winter day they followed the deal shell
that held his body to the nameless grave
by the little gray church. They were his
only mourners, these two whom he had
left friendless upon earth the young
boy and the old dog. Surely, he will
relent now and let the poor lad come
hither ? thought the miller's wife, glanc-
ing at her husband where he smoked by
the hearth.
Baas Cogez knew her thought, but he
hardened his heart, and would not un-
bar his door as the little, humble funeral
went by. "The boy is a ', .-.gar," he
said to himself: "he shall not be about
The woman dared not say anything
aloud, but when the grave was closed and
the mourners had gone, she put a wreath
of immortelles into Alois' hands and bade
her go and lay it reverently on the dark,
unmarked mound where the snow was
Nello and Patrasche went home with


broken hearts. But even of that poor,
melancholy, cheerless home they were
denied the consolation. There was a
month's rent over-due for their little
home, and when Nello had paid the last
sad service to the dead he had not a coin
left. He went and begged grace of the
owner of the hut, a cobbler who went
every Sunday night to drink his pint of
wine and smoke with Baas Cogez. The
cobbler would grant no mercy. He was
a harsh, miserly man, and loved money.
He claimed in default of his rent every
stick and stone, every pot and pan, in the
hut, and bade Nello and Patrasche be out
of it on the morrow.
Now, the cabin was lowly enough, and
in some sense miserable enough, and yet
their hearts clove to it with a great affec-
tion. They had been so happy there, and
in the summer, with its clambering vine
and its flowering beans, it was so pretty
and bright in the midst of the sun-lighted
fields Their life in it had been full of
labor and privation, and yet they had been


so well content, so gay of heart, running
together to meet the old man's never-failing
smile of welcome!
All night long the boy and the dog sat
by the fireless hearth in the darkness,
drawn close together for warmth and sor-
row. Their bodies were insensible to the
cold, but their hearts seemed frozen in
When the morning broke over the
white, chill earth it was the morning of
Christmas Eve. With a shudder, Nello
clasped close to him his only friend, while
his tears fell hot and fast on the dog's
frank forehead. Let us go, Patrasche
dear, dear Patrasche," he murmured.
We will not wait to be kicked out: let
us go.
Patrasche had no will but his, and they
went sadly, side by side, out from the little
place which was so dear to them both, and
in which every humble, homely thing was
to them precious and beloved. Patrasche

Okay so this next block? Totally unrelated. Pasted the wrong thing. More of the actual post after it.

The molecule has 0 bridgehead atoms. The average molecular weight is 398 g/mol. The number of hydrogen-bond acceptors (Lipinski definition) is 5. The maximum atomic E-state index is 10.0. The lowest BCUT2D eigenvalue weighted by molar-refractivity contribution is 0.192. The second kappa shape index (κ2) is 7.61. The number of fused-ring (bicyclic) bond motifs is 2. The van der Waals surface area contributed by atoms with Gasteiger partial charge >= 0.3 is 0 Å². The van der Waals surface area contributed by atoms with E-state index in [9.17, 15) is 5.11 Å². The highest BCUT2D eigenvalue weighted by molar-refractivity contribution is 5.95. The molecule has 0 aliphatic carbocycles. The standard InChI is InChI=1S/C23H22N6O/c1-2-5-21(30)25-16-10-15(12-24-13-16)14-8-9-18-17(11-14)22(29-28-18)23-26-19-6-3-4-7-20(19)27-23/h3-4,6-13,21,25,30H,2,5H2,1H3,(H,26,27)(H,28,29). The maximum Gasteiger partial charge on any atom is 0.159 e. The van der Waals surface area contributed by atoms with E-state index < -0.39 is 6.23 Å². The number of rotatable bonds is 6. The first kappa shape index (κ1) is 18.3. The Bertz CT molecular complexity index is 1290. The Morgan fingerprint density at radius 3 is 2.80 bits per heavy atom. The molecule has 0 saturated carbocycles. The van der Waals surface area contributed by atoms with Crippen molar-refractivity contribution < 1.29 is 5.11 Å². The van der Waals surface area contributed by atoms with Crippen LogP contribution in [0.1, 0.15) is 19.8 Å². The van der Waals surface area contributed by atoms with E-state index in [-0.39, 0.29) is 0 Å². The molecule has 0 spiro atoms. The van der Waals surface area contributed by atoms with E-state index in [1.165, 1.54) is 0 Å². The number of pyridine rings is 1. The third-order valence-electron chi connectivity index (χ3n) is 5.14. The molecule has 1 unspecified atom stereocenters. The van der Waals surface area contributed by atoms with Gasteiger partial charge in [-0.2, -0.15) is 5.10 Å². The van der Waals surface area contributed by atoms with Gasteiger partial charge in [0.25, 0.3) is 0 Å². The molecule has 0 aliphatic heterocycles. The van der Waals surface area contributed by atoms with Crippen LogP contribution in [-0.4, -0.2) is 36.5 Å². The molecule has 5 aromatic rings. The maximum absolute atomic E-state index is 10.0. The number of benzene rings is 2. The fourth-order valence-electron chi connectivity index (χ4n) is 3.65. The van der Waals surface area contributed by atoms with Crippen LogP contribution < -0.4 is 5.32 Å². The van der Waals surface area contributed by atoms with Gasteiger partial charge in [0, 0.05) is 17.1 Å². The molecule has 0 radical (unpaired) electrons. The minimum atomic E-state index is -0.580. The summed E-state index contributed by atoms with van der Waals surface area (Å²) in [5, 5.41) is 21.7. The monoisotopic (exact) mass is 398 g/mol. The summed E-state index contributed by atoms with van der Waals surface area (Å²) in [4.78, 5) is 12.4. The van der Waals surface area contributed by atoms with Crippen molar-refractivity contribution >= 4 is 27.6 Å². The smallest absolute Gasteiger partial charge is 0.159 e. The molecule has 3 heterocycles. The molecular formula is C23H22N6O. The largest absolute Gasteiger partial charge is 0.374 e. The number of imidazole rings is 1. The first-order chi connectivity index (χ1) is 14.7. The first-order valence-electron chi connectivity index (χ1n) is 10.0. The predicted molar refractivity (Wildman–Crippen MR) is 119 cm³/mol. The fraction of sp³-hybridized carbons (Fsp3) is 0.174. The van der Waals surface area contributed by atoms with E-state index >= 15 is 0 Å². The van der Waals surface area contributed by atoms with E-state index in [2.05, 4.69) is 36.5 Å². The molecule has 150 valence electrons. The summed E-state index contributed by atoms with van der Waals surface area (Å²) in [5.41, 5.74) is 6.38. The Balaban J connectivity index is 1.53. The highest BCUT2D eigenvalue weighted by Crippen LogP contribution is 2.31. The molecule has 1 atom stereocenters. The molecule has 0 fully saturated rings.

drooped his head wearily as he passed by
his own green cart: it was no longer his
0 I-)


--it had to go with the rest to pay the
rent, and his brass harness lay idle and
glittering on the snow. The dog could
have lain down beside it and died for very
heart-sickness as he went, but whilst the
lad lived and needed him Patrasche would
not yield and give way.
They took the old accustomed road into
Antwerp. The day had yet scarce more
than dawned, most of the shutters were
still closed, but some of the villagers were
about. They took no notice whilst the
dog and the boy passed by them. At one
door Nello paused and looked wistfully
within : his grandfather had done many a
kindly turn in neighbor's service to the
people who dwelt there.
Would you give Patrasche a crust? "
he said, timidly. He is old, and he has
had nothing since last forenoon."
The woman shut the door hastily, mur-
muring some vague saying about wheat
and rye being very dear that season. The
boy and the dog went on again wearily:
they asked no more.


By slow and painful ways they reached
Antwerp as the chimes tolled ten.
If I had anything about me I could
sell to get him bread!" thought Nello,
but he had nothing except the wisp of


linen and serg e that covered him, and his
pair of wooden shoes.
Patrasche understood, and nestled his
nose into the lad's hand, as though to
pray him not to be disquieted for any woe
or want of his.
The winner of the drawing-prize was
to be proclaimed at noon, and to the pub-


lic building where he had left his treasure
Nello made his way. On the steps and
in the entrance-hall there was a crowd of
youths some of his age, some older, all
with parents or relatives or friends. His
heart was sick with fear as he went
amongst them, holding Patrasche close to
him. The great bells of the city clashed
out the hour of noon with brazen clamor.
The doors of the inner hall were opened;
the eager, panting throng rushed in : it
was known that the selected picture would
be raised above the rest upon a wooden
A mist obscured Nello's sight, his head
swam, his limbs almost failed him. When
his vision cleared he saw the drawing
raised on high: it was not his own! A
slow, sonorous voice was proclaiming
aloud that victory had been adjudged to
Stephan Kiesslinger, born in the burgh
of Antwerp, son of a wharfinger in that
When Nello recovered his conscious-
ness he was lying on the stones without,


and Patrasche was trying with every art
he knew to call him back to life. In the
distance a throng of the youths of Ant-
werp were shouting around their suc-
cessful comrade, and escorting him with
acclamations to his home upon the quay.
The boy staggered to his feet and
drew the dog into his embrace. It is
all over, dear Patrasche," he murmured-
"all over! "
He rallied himself as best he could, for
he was weak from fasting, and retraced
his steps to the village. Patrasche paced
by his side with his head drooping and
his old limbs feeble from hunger and
The snow was falling fast: a keen hur-
ricane blew from the north: it was bitter
as death on the plains. It took them
long to traverse the familiar path, and the
bells were sounding four of the clock as
they approached the hamlet. Suddenly